Back in the middle of 2020 I posted reviews of a trio of whiskies from Edradour. Let’s begin 2021 with reviews of a trio that bear the name Ballechin, aka peated Edradour. Until that trio of Edradours in mid-2020 I had actually only ever reviewed Ballechins from the distillery. And with only one exception—this Signatory release—I had only reviewed official releases, including a number of the cask variations (port, oloroso, marsala, madeira) released during the spirit’s initial march to the first 10 yo release. Since then a number of older Ballechins have hit the market from various indie bottlers. which leads us to this trio which represents the oldest Ballechins I have yet tried. This trio, furthermore, has been bottled by WhiskySponge, the outfit that bears the nickname of its proprietor, Angus MacRaild. The Whisky Sponge first became known to the general populace via the excellent eponymous blog that lampooned the excesses of the industry—and occasionally published more serious commentary as well. Somewhere along the line Angus M. seems to have become an indie bottler himself—more evidence that I really am out of touch with malt whisky developments is that I only noted this relatively recently. He also became a contributing writer on Serge Valentin’s Whiskyfun a few years ago. Now Angus seems to be an upstanding type but I have to confess I find a little messy the situation of one independent bottler regularly reviewing releases from his competition on what is undoubtedly the most influential whisky buying guide around—especially for indie releases.
This particular trio was released as the Spongetopia Trilogy bearing the appellations 36A, 36B and 36C. Let’s hope that as trilogies go it’s closer to the original Star Wars films and not the prequels. I am reviewing 36A today, a 17 yo bottled from a first-fill bourbon barrel.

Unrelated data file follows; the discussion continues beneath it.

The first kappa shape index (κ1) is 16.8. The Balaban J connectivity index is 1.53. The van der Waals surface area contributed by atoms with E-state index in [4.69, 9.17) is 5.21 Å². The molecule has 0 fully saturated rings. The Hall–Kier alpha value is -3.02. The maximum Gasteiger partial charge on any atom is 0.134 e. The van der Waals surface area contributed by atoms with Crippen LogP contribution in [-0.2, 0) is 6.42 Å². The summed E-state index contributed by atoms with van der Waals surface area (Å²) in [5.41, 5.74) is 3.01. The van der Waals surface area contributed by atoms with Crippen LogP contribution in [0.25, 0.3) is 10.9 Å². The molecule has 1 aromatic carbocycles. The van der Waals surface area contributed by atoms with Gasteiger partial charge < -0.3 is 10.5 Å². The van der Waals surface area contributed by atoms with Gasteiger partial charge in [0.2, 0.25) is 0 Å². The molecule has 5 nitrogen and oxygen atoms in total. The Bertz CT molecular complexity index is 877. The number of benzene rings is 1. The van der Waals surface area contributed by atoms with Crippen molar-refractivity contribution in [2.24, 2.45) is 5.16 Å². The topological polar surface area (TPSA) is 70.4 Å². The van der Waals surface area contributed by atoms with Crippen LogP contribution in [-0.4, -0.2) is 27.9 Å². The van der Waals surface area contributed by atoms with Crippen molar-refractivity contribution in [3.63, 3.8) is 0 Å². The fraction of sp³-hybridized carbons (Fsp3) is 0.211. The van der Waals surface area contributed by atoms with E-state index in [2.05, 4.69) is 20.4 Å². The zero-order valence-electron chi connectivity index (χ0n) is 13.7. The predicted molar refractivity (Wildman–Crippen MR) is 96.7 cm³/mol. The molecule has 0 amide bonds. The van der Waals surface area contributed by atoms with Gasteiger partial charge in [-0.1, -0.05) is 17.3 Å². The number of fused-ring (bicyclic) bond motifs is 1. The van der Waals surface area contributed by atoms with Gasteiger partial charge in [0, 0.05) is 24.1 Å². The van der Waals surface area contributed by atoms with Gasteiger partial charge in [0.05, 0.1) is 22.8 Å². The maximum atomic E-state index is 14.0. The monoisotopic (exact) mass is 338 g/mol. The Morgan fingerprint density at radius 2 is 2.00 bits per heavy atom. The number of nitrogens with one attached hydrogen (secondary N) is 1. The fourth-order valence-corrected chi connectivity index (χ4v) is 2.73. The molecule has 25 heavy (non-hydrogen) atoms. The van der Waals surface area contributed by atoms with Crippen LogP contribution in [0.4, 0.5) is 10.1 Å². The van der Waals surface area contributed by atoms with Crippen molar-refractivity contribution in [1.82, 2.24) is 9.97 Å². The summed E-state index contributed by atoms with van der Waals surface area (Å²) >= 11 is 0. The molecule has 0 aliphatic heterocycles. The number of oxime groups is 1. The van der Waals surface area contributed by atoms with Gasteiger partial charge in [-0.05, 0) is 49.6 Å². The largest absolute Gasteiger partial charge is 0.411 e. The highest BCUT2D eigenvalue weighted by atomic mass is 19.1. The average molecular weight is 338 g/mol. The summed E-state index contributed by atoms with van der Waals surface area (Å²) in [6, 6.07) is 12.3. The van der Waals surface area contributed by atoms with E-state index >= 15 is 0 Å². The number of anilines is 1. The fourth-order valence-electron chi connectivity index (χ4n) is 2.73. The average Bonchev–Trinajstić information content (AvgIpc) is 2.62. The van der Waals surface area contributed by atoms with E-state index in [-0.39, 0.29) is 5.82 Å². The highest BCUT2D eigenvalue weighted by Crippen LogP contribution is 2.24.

Ballechin 17, 2004 (53.7%; WhiskySponge; Edition 36A; first-fill bourbon barrel; from a bottle split)
Nose: Big farmy peat along with a fair bit of salt; some sweeter notes come out from below on the second sniff (vanilla). The sweet stuff expands with time and it softens on the whole. With more time and air still some of the lime from the palate pops out here as well. A few drops of water push the smoke back and pull out more of the lime; the whole is softer now.
Palate: Comes in very much as on the palate. The smoke is perhaps drier here and the sweet notes aren’t really in evidence at first. Nice texture and a very good drinking strength. Burnt rope as I swallow. More char and more salt with time and just a bit of lime peeking out too. With more time the sweeter vanilla begins to emerge here, melding well with the char. Okay, let’s see what water does. As on the nose, it softens the whole but it’s still quite smoky here, still quite a lot of char (less farmy though).
Finish: Long. The smoke keeps going and picks up a fair bit of phenols and tar. With time and water it’s softer here as well with more acid coming out to join the smoke.
Comments: This is very nice. It doesn’t wear its age very openly on its sleeve—which is not an undesirable quality if you are a human in my age bracket but perhaps not what you’d want if paying for a 17 yo whisky in today’s market. Be that as it may, what it is is a big peaty whisky of the farmy school that may not have much by way of development or complexity but also does not have any flaws. All of that is good (depending on what the price was).
Rating: 87 points.